Former Saatchi & Saatchi France CEO Brings Master The Monster To U.S.
Master the Monster (MTM) recently made its debut in the United States with its global production marketplace and end-to-end video creation platform. The company is based in France.
Spearheaded by Elie Ohayon, former CEO of Saatchi & Saatchi France and McCann Paris, the platform is expanding its footprint to help U.S. brands deliver audiovisual content to their audiences while saving, as an estimate, up to 30% of the time usually spent on production. It can reduce the cycle to between four and six weeks.
Ohayon and 20 developers spent two years creating the platform in France and launched in October 2019. L’Oreal and McDonald’s are among the early clients sourcing production bids for content creation in France.
Now the company is pushing its way into the United States.
L’Oreal Active Cosmetics division worldwide President Myriam Cohen-Welgryn said MTM helped the company create and quickly deliver a film on its global corporate vision at speed with a high level of quality.
The U.S. office opened in February to support video production companies. In France, the company works with more than 100.
The platform aims to democratize the bidding process for all production companies. There are three platforms to support production.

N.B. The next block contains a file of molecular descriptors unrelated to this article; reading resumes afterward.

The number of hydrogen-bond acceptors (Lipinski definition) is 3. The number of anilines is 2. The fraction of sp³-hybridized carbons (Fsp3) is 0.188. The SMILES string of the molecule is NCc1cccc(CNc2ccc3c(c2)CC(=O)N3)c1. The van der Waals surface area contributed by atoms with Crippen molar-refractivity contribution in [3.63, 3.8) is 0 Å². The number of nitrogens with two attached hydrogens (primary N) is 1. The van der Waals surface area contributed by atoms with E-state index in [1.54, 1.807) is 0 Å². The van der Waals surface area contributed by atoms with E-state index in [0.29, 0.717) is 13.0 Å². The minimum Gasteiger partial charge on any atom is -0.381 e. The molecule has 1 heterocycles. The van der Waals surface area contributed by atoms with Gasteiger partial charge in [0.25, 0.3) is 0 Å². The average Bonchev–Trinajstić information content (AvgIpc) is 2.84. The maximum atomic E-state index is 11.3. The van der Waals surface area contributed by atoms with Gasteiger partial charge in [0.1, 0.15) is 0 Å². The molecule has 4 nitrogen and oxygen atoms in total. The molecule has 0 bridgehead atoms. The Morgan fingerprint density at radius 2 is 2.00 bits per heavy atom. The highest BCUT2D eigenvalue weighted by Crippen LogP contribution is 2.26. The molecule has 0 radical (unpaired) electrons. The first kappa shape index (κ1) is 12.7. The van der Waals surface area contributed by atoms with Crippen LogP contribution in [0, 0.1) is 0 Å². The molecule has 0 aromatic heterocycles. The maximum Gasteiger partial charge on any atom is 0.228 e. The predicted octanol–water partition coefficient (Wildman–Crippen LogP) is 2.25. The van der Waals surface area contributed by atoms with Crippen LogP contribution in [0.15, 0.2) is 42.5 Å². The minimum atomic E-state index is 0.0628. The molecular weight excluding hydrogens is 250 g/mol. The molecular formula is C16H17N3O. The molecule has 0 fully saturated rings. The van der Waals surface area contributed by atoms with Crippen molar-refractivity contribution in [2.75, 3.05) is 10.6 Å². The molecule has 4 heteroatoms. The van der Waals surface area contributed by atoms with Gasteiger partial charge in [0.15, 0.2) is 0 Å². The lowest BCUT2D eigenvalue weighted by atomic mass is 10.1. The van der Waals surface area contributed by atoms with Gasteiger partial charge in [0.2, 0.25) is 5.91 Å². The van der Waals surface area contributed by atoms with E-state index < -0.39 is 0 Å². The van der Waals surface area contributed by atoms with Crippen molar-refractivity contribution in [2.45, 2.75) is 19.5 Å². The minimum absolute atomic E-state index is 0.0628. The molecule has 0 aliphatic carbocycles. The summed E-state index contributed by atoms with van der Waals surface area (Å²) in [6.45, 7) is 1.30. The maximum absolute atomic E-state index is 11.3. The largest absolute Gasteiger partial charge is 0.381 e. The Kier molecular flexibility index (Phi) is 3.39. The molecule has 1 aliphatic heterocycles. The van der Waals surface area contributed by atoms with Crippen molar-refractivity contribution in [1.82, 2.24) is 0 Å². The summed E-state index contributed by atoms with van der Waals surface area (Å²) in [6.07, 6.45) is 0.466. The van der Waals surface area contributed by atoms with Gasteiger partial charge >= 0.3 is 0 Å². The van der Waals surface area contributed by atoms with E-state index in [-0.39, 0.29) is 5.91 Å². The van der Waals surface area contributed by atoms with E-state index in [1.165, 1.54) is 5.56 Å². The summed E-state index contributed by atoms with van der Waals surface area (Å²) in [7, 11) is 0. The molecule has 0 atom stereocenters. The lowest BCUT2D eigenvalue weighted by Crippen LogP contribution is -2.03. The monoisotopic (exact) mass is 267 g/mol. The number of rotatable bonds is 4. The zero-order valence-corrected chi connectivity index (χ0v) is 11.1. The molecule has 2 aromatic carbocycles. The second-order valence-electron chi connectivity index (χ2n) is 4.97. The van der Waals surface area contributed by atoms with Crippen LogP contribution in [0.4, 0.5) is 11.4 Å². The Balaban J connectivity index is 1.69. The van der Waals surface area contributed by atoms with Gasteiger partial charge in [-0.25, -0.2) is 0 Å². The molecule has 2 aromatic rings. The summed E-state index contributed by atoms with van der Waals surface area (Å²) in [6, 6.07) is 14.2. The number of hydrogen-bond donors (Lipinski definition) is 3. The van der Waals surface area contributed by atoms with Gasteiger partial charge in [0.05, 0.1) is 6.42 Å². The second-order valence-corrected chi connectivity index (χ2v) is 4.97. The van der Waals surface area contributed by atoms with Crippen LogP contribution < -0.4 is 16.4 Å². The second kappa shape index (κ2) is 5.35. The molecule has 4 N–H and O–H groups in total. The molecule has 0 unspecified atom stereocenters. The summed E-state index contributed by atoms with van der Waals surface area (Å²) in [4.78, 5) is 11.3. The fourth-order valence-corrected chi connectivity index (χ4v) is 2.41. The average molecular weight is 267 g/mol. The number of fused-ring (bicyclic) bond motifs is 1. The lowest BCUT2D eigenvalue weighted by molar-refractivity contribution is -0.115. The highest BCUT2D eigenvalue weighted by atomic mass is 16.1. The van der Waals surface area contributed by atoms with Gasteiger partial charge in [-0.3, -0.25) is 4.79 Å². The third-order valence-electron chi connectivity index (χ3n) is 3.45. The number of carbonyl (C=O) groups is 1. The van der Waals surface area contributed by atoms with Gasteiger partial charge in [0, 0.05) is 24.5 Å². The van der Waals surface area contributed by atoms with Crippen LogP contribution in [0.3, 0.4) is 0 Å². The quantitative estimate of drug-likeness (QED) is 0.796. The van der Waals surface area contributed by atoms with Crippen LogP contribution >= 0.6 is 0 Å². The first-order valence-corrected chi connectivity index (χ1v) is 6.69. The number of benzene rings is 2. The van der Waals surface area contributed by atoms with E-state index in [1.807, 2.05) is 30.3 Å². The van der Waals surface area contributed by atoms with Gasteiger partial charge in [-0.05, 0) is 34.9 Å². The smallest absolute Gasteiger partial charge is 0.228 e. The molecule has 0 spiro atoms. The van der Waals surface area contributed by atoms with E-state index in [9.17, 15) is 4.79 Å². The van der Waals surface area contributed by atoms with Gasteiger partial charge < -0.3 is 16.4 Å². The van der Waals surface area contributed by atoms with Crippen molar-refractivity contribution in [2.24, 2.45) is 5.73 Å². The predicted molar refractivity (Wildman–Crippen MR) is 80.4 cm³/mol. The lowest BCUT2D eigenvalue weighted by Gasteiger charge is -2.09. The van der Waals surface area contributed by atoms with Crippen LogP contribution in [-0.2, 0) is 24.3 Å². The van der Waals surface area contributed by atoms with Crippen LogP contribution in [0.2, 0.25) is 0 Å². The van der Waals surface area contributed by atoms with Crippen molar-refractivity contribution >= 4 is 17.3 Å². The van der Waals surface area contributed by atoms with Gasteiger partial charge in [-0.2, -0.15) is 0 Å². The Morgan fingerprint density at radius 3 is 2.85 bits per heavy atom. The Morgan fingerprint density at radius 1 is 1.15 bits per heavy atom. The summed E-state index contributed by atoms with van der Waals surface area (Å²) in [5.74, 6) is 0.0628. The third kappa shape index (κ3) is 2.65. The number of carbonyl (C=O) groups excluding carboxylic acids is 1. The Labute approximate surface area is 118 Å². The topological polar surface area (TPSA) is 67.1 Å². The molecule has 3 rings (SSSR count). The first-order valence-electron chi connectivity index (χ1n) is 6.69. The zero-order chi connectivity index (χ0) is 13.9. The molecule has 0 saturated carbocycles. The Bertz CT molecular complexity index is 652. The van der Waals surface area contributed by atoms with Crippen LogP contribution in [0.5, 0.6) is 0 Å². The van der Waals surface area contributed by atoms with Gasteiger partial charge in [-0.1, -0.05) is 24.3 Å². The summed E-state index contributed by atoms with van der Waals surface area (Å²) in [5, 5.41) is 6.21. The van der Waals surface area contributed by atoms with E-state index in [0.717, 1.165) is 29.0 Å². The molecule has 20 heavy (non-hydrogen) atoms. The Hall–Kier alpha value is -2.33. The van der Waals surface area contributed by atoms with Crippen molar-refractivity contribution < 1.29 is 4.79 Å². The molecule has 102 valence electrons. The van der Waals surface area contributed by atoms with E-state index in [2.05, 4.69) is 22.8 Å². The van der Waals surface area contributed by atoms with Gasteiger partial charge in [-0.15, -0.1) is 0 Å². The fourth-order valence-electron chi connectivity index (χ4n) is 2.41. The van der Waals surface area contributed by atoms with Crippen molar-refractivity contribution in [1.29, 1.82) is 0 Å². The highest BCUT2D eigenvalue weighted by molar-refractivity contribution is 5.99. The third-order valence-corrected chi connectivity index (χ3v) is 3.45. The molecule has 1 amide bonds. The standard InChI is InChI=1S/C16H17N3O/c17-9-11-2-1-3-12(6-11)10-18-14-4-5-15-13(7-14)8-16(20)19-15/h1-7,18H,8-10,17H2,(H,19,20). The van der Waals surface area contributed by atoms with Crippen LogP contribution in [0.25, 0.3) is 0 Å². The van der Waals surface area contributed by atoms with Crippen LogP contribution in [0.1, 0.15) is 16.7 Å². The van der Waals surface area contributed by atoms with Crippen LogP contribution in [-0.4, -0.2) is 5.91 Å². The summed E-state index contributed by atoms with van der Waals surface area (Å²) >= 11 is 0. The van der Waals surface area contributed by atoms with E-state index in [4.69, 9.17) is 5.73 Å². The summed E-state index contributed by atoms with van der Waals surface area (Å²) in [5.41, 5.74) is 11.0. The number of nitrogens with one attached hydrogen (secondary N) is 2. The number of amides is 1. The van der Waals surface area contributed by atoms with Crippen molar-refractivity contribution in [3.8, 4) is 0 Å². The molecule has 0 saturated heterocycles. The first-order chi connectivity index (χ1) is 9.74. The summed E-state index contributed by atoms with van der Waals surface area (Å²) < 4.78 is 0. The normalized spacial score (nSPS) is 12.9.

“The best talent aggregators in the market are production companies, because this is their business model,” he said.
Cisco this year expects online videos will make up more than 82% of internet traffic this year — no easy feat for brands to keep up with demand.
MTM is a platform that help brand find video production companies through a scheduling platform so companies can bid on proposals, with a maximum of three bids. The project management platform helps to find the correct companies to produce the script and creation.
To make the connection, MTM receives 5% from the video-production company and 10% from the brand, Ohayon said.
Ohayon got the idea to create the company and its services after more than 25 years in the advertising industry. At the time, brands were about to become content platforms, he said, witnessing major shifts by marketers in creation and content.
“It was a simple vision,” he said. “The ability of the brand to create on-demand content. People are rejecting more intrusive content. You need to create content people want — aggregate audiences.”